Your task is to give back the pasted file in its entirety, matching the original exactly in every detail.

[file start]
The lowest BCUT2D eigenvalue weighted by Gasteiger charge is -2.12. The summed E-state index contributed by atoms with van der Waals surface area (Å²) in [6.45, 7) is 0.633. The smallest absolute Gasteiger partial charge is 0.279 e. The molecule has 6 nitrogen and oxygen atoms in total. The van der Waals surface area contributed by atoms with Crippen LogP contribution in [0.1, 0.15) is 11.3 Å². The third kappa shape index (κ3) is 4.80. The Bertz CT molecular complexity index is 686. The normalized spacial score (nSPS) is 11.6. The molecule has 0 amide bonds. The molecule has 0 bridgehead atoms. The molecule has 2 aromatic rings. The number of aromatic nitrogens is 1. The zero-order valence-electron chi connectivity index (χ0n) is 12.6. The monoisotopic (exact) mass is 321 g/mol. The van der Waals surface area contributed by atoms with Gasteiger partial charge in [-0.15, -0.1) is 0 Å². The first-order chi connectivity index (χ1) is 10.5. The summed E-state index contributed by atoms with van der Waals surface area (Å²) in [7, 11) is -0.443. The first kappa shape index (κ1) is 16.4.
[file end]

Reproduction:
The lowest BCUT2D eigenvalue weighted by Gasteiger charge is -2.12. The summed E-state index contributed by atoms with van der Waals surface area (Å²) in [6.45, 7) is 0.633. The smallest absolute Gasteiger partial charge is 0.279 e. The molecule has 6 nitrogen and oxygen atoms in total. The van der Waals surface area contributed by atoms with Crippen LogP contribution in [0.1, 0.15) is 11.3 Å². The third kappa shape index (κ3) is 4.80. The Bertz CT molecular complexity index is 686. The normalized spacial score (nSPS) is 11.6. The molecule has 0 amide bonds. The molecule has 0 bridgehead atoms. The molecule has 2 aromatic rings. The number of aromatic nitrogens is 1. The zero-order valence-electron chi connectivity index (χ0n) is 12.6. The monoisotopic (exact) mass is 321 g/mol. The van der Waals surface area contributed by atoms with Gasteiger partial charge in [-0.15, -0.1) is 0 Å². The first-order chi connectivity index (χ1) is 10.5. The summed E-state index contributed by atoms with van der Waals surface area (Å²) in [7, 11) is -0.443. The first kappa shape index (κ1) is 16.4.